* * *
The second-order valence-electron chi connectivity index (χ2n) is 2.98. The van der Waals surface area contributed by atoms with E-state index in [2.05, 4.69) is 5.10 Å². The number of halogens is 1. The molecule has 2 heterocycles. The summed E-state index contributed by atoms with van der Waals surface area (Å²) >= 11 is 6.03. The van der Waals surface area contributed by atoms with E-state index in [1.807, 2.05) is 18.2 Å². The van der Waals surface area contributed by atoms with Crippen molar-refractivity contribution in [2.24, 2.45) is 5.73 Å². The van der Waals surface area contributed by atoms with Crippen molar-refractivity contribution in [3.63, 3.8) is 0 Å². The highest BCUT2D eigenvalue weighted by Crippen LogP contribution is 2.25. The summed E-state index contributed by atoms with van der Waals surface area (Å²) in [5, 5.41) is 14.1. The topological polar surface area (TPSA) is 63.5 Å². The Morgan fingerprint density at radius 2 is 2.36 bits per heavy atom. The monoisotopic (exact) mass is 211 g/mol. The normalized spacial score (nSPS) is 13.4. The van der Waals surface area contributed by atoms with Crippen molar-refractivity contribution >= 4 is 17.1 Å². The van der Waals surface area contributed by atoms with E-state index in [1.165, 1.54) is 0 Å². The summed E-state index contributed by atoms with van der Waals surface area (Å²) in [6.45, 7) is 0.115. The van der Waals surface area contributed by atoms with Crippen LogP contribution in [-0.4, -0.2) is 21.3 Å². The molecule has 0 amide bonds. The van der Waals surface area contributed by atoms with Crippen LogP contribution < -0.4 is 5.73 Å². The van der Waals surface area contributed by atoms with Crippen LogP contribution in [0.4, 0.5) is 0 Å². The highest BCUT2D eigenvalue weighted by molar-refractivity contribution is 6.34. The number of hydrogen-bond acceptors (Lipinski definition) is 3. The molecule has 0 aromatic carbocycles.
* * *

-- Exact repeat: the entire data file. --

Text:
The second-order valence-electron chi connectivity index (χ2n) is 2.98. The van der Waals surface area contributed by atoms with E-state index in [2.05, 4.69) is 5.10 Å². The number of halogens is 1. The molecule has 2 heterocycles. The summed E-state index contributed by atoms with van der Waals surface area (Å²) >= 11 is 6.03. The van der Waals surface area contributed by atoms with E-state index in [1.807, 2.05) is 18.2 Å². The van der Waals surface area contributed by atoms with Crippen molar-refractivity contribution in [2.24, 2.45) is 5.73 Å². The van der Waals surface area contributed by atoms with Crippen molar-refractivity contribution in [3.63, 3.8) is 0 Å². The highest BCUT2D eigenvalue weighted by Crippen LogP contribution is 2.25. The summed E-state index contributed by atoms with van der Waals surface area (Å²) in [5, 5.41) is 14.1. The topological polar surface area (TPSA) is 63.5 Å². The Morgan fingerprint density at radius 2 is 2.36 bits per heavy atom. The monoisotopic (exact) mass is 211 g/mol. The normalized spacial score (nSPS) is 13.4. The van der Waals surface area contributed by atoms with Crippen molar-refractivity contribution >= 4 is 17.1 Å². The van der Waals surface area contributed by atoms with E-state index in [1.165, 1.54) is 0 Å². The summed E-state index contributed by atoms with van der Waals surface area (Å²) in [6.45, 7) is 0.115. The van der Waals surface area contributed by atoms with Crippen LogP contribution in [-0.4, -0.2) is 21.3 Å². The molecule has 0 amide bonds. The van der Waals surface area contributed by atoms with Crippen LogP contribution < -0.4 is 5.73 Å². The van der Waals surface area contributed by atoms with Crippen LogP contribution in [0.4, 0.5) is 0 Å². The highest BCUT2D eigenvalue weighted by molar-refractivity contribution is 6.34. The number of hydrogen-bond acceptors (Lipinski definition) is 3. The molecule has 0 aromatic carbocycles.